I have been at Wex about three years. I did an entry level [job] for finance and now I deal with fleets over $1 billion, domestic and international fleets on the receivable side. I love Wex. It is truly a great place to work. They welcome a lot of multi-culturals. I’m in the Wex-Pats. [The group has about six members, hailing from Russian, Brazil and other countries.] What we are trying to do is, whoever is coming to Wex, we want them to feel like they are at home. We want them to feel welcome. So they can say, ‘Hey Chan, how do you grow within Wex? What are your techniques? I’d like to grow into this department.’ And we are getting them out there in community events.

My ultimate goal with where I am working is to become management. To become that leader that I would like to be. Not just for my career, but I would love to expand it into my community. That’s why I decided to become part of the Cambodian Community Association of Maine. And to be part of Wex-Pats.

Chan with her husband Channdara, daughter Natalie and son Nathan. Courtesy photo

I look back now, our system from back then [when she arrived in America] to now has grown significantly. Like people now care so much. Before, when we came, we didn’t have supporters. Now there is nonprofit groups, even financial groups, that are willing to teach them how to take care of their finances. When we came to America none of that was here. We would be assigned one person who would have like 1,000 families.

I work with the Maine Immigrants Rights Coalition, with the Congo immigrants. I have been working with Mufalo (MIRC’s executive director Mufalo Chitam). I want to reach out to all Cambodian women. To set them up a little bit more to get out of your comfort zone, to embrace what you have, you’re in America. Try new things. Like for the past two years I have been into pageantry, and in 2018 I was a Ms. Maine with the American Women of Service. I was awarded Ms. Maine in 2019 and then I was just featured in two beauty (pageant) magazines as a cover girl, world wide. The reason why I ran was to build more confidence in myself. When I came here I didn’t have any confidence. Now I want to share it with the Cambodian woman out there.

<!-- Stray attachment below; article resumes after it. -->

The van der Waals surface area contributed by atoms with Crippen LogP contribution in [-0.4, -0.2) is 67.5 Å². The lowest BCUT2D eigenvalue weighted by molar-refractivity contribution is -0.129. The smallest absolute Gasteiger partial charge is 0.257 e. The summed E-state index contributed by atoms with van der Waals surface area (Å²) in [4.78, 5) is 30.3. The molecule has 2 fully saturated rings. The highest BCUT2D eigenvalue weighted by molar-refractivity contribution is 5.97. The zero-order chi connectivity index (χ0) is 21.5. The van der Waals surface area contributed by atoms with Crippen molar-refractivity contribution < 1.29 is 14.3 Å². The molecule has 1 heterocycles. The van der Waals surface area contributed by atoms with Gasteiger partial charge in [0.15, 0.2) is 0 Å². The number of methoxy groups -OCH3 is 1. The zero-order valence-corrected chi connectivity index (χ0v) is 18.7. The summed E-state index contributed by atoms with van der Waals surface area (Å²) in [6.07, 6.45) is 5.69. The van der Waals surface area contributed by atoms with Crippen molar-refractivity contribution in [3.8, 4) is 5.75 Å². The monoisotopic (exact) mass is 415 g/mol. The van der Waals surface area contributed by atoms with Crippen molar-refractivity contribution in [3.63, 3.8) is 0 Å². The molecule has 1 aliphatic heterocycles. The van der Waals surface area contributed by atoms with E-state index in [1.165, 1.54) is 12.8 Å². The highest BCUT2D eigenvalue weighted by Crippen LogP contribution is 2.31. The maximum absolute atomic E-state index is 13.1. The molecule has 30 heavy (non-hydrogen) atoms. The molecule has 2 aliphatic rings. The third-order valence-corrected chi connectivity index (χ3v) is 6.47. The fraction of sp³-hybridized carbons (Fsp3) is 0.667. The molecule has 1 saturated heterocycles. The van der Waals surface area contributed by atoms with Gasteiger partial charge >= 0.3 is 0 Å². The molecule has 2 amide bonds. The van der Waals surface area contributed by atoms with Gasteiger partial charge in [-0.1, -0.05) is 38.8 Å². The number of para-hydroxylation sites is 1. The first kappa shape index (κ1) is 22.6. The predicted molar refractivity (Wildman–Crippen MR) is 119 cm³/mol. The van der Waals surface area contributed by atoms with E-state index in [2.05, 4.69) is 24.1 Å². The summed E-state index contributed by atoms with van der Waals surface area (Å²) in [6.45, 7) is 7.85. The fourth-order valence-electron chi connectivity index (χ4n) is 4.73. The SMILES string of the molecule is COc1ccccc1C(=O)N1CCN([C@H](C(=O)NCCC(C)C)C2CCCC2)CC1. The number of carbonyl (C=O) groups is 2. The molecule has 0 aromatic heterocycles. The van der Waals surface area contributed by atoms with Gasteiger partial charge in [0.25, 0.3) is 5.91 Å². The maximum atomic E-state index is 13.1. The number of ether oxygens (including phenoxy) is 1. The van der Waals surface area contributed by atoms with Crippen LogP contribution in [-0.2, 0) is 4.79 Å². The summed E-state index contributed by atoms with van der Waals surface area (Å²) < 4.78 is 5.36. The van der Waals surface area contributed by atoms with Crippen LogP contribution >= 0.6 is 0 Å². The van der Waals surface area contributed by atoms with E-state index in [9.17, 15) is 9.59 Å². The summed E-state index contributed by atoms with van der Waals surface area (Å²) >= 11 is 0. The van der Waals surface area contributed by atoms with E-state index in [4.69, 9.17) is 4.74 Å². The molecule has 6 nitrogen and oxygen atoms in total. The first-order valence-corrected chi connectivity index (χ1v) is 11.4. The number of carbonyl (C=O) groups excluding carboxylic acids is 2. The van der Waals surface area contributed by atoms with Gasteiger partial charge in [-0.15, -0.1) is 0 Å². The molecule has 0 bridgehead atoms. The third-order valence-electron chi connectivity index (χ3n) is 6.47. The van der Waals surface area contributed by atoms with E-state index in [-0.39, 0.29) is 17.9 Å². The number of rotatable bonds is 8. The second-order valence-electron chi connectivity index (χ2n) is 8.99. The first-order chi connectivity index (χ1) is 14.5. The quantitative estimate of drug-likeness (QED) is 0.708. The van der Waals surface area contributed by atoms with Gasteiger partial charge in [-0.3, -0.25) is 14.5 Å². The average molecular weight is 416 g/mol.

Cambodian men are probably a lot like many men; they expect their wife to be home cooking, doing the household chores, not going out, speaking, and trust me, I know because my husband was like that. Recently, within the last three to four years I would say, I have been able to break him of that. How? I just kept going. No marriage is perfect, we had our ups and our downs. At one point during that time my husband wasn’t happy because I kept putting myself out there. I was working more, I worked a lot later. Now that I am the breadwinner of the family he now understands why I am doing this.

I love the outdoors. I love skiing, jet skiing, snowmobiling, water skiing, tubing, hiking. My first hike was at Old Speck. It is one of the most rugged trails in Maine. We started at 9 in the morning and we didn’t leave Old Speck until 9 at night. I loved it. I wanted to go hiking again; my husband was like, ‘Hiking is dangerous.’ My first time camping was at Chimney Pond. I wanted to go up to Katahdin but we only made it to Chimney Pond. This was one of the first time I was able to step away, I went with friends, he let me out with friends, overnight. First time ever. I think it kind of grew on him that I am just going to do it, with or without your approval.

Chan Himm at the Cambodian Temple in Buxton. Photo by Heidi Kirn

I believe that every woman has their voice and that women should empower women. That we could all become great leaders, only if we are able to break free with this certain wall. We can be great, we can be stronger than a lot of men out there and my husband in a way I think, kind of realized that. It took him a long time though. It has been quite a haul. When I married him I was very obedient. I obeyed, just like I obeyed my father. I honored, I was respectful, I didn’t do anything out of the ordinary for my tradition, which was stay home, come home, be at home. It’s just home, home. But he is now supporting me a lot more. He finally realized that okay, ‘She’s on to something.’

Someday I would like to be financially free and I told him, this is my dream: I would like to retire and travel with you. He is finally at this point, we are finally in agreement of it; this is what we want. And to set an example for my kids, especially my daughter, and have her realize that she can too be the breadwinner of the family, she too can be the woman that she wants to be. My timeline was already defined for me, when I was born, at birth, that this marriage was getting arranged. But I broke free. I changed my timeline into something different.